)
 
(30,338
)
 
(97,251
)
 
(91,078
)
Amortization of prior service cost
36

 
42

 
114

 
128

Recognized actuarial gain
(2,974
)
 
(1,039
)
 
(6,994
)
 
(3,372
)
Net Periodic Benefit
(18,590
)
 
(14,764
)
 
(55,458
)
 
(44,281
)
Curtailment gain

 

 
(806
)
 

Special separation benefit expense

 
932

 

 
932

Total Benefit
$
(18,590
)
 
$
(13,832
)
 
$
(56,264
)
 
$
(43,349
)
In the third quarter of 2017, the Company recorded $0.9 million related to a Separation Incentive Program for certain Forney employees, which was funded from the assets of the Company’s pension plan.
The total cost arising from the Company’s Supplemental Executive Retirement Plan (SERP) consists of the following components:
  
Three Months Ended September 30
 
Nine Months Ended September 30
(in thousands)
2018
 
2017
 
2018
 
2017
Service cost
$
205

 
$
214

 
$
614

 
$
643

Interest cost
967

 
1,059

 
2,899

 
3,175

Amortization of prior service cost
77

 
114

 
233

 
342

Recognized actuarial loss
600

 
444

 
1,802

 
1,331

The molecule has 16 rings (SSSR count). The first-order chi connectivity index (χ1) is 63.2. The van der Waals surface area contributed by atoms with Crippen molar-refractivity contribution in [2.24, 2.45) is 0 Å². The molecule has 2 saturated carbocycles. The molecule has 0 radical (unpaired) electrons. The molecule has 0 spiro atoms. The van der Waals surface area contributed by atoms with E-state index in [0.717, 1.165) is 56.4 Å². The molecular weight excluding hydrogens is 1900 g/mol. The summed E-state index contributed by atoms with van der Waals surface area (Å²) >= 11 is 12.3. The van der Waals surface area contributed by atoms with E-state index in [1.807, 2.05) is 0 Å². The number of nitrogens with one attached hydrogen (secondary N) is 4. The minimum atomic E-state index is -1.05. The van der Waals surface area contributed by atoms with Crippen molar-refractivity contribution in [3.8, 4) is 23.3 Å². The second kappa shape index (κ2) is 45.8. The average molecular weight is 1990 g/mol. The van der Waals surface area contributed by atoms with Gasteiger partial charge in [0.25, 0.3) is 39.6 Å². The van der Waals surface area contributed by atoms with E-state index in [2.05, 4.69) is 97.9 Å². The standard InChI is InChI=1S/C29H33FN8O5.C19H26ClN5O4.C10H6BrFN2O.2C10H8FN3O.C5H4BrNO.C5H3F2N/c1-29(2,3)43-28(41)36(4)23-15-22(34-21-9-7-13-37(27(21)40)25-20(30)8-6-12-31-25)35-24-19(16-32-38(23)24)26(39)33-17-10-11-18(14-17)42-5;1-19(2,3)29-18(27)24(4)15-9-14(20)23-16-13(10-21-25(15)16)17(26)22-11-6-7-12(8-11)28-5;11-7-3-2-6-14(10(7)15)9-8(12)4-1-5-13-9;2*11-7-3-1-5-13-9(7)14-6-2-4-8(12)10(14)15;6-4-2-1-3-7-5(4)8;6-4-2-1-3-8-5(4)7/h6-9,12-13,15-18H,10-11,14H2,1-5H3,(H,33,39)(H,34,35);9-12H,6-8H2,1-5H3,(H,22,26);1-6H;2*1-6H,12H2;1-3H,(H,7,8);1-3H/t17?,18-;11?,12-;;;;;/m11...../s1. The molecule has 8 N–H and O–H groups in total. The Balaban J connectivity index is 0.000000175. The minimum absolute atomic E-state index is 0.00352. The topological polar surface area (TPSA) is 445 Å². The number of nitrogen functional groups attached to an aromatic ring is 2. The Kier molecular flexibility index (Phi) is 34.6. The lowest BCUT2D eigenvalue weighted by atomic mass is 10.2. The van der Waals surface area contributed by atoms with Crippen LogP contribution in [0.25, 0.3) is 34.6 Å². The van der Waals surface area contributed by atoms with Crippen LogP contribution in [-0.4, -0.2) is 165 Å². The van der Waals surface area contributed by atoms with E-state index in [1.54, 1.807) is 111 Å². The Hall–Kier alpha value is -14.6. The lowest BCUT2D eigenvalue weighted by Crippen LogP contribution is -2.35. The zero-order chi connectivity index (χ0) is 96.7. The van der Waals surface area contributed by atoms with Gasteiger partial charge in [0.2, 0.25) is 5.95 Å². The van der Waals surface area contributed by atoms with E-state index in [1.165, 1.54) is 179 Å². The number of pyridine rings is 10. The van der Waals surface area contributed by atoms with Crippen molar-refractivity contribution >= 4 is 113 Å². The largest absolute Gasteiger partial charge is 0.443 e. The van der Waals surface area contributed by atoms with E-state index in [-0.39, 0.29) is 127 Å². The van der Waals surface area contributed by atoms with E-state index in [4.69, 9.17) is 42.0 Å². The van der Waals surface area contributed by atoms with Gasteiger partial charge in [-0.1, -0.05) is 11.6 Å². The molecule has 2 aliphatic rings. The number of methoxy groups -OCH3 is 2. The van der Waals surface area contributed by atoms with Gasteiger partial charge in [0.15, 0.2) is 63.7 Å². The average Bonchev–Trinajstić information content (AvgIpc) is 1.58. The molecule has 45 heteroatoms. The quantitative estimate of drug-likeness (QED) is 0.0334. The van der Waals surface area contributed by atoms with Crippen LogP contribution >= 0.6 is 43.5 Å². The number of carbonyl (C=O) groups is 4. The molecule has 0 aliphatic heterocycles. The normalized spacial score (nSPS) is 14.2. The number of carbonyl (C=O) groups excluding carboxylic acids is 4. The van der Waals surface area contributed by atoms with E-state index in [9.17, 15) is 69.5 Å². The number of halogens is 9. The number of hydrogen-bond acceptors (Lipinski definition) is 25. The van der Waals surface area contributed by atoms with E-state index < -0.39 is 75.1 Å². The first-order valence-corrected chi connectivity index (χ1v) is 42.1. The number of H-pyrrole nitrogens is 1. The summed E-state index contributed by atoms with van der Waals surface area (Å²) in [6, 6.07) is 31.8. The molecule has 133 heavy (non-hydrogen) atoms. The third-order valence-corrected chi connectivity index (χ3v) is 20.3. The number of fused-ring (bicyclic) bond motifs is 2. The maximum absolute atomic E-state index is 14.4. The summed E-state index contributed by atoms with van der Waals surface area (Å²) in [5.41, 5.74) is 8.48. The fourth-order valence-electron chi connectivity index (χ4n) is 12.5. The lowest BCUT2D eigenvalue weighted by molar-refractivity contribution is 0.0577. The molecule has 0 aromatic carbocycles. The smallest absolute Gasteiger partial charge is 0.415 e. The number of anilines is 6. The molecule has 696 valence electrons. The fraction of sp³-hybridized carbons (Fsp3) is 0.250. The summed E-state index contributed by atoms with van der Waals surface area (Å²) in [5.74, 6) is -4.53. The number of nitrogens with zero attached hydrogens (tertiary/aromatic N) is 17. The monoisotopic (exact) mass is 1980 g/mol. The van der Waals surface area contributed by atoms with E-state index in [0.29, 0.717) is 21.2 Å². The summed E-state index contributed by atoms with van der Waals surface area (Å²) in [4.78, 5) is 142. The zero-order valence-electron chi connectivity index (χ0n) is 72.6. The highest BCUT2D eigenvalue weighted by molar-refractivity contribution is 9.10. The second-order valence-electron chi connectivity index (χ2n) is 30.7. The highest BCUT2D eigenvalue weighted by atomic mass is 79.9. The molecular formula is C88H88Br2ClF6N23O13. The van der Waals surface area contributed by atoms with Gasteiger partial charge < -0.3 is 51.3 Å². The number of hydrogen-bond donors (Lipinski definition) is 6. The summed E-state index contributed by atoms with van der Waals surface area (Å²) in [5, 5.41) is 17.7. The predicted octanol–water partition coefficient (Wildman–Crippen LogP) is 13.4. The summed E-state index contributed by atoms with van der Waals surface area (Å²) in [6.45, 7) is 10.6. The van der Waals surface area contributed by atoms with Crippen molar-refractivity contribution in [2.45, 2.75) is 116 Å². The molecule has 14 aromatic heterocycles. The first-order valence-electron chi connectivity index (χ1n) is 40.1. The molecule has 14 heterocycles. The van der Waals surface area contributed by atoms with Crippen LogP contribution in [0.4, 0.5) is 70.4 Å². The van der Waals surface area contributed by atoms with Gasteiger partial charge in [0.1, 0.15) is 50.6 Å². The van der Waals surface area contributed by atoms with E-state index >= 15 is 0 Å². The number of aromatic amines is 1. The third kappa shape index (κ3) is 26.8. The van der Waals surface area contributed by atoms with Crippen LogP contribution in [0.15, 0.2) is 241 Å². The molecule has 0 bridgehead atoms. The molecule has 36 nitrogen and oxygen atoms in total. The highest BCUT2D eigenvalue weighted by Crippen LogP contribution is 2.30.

Net Periodic Cost
$
1,849

 
$
1,831

 
$
5,548

 
$
5,491

Defined Benefit Plan Assets. The Company’s defined benefit pension obligations are funded by a portfolio made up of a U.S. stock index fund, a relatively small number of stocks and high-quality fixed-income securities that are held by a third-party trustee. The assets of the Company’s pension plan were allocated as follows:
  
As of
  
September 30,
2018
 
December 31,
2017
  
 
U.S. equities
52
%
 
53
%
U.S. stock index fund
31
%
 
30
%
U.S. fixed income
11
%
 
11
%
International equities
6
%
 
6
%
  
100
%
 
100
%
The Company manages approximately 45% of the pension assets internally, of which the majority is invested in a U.S. stock index fund with the remaining investments in Berkshire Hathaway stock and short-term fixed income securities. The remaining 55% of plan assets are managed by two investment companies. The goal for the

22



investments is to produce moderate long-term growth in the value of these assets, while protecting them against large decreases in value. Both investment managers may invest in a combination of equity and fixed-income securities and cash. The managers are not permitted to invest in securities of the Company or in alternative investments. The investment managers cannot invest more than 20% of the assets at the time of purchase in the stock of Berkshire Hathaway or more than 10% of the assets in the securities of any other single issuer, except for obligations of the U.S. Government, without receiving prior approval from the Plan administrator. As of September 30, 2018, the investment managers can invest no more than 23% of the assets they manage in specified international exchanges, at the time the investment is made, and no less than 10% of the assets could be invested in fixed-income securities.